Surgical Approach No Effect on Patient Hip Function Following Hip Replacement Surgery
November 8, 2014
DALLAS — A randomized study presented at the Annual Meeting of the American Association of Hip and Knee Surgeons (AAHKS) on November 8, 2014 found that the surgical approach a surgeon uses does not have an effect on the patient’s hip function following surgery.
The way a surgeon gains access to the hip during hip replacement surgery is referred to as an “approach.” There are various types of approaches named according to the direction that the surgery is performed. The posterior approach is done from the back of the hip, and the direct anterior approach is performed from the front of the hip.
Cale Jacobs, PhD and Christian P. Christensen, MD, of Lexington, Kentucky, performed the study to determine if functional recovery of the patients’ hips differed depending on the approaches used. In their presentation, “No Differences in Patient Function Six Weeks after Direct Anterior or Posterior THA: A Randomized Study,” the authors explained their study of patient-reported outcome tools using standardized hip scoring and physical tests of patients. They also compared the duration of hospital stays and the number of days after surgery that patients no longer needed assistive walking devices.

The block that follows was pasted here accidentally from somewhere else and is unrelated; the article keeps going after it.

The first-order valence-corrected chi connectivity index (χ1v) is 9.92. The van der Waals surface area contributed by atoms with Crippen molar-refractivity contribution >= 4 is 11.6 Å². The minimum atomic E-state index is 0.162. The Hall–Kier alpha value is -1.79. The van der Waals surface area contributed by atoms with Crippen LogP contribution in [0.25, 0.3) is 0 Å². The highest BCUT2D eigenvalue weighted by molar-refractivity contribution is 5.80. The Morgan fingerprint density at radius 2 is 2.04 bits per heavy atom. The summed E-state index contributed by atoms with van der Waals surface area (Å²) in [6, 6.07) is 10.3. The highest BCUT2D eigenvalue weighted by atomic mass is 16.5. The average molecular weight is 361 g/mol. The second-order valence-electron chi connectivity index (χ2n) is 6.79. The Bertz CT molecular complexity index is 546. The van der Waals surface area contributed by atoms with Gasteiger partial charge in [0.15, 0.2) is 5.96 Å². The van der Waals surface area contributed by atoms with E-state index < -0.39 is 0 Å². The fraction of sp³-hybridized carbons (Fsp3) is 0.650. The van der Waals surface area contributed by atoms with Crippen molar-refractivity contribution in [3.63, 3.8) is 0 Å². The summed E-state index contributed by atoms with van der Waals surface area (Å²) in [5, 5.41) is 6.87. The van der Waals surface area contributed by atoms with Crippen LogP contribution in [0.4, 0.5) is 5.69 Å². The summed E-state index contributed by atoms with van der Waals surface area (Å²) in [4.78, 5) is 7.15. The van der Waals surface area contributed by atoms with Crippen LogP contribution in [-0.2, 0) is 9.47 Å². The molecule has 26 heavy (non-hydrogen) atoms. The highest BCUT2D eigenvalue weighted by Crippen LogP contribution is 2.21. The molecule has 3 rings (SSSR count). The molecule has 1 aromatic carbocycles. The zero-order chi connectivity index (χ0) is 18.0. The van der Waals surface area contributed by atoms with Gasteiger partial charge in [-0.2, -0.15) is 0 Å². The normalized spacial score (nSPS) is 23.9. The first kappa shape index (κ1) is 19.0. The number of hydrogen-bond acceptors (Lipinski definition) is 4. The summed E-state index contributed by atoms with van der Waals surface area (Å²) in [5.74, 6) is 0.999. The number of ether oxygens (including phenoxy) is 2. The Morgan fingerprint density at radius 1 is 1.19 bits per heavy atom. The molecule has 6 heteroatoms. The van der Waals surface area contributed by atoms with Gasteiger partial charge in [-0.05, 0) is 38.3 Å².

The study concluded that while patients who received the direct anterior approach resulted in an earlier hospital discharge, earlier ability to walk without an assistive device, and better pain relief at six weeks than patients who received the posterior approach, the measure of function that patients reported and that their surgeons measured at their six-week examinations did not differ between groups.
The 24th AAHKS Annual Meeting was attended by 1,800 hip and knee surgeons, allied health professionals and industry representatives who took part in scientific sessions and exhibits during the 4-day meeting.
# # #
Established in 1991, the mission of AAHKS is to advance and improve hip and knee patient care through leadership in education, advocacy and research with a vision to be the essential organization of hip and knee specialists, functioning to serve the needs of patients, care providers and policy makers regarding hip and knee health.
Denise Smith Rodd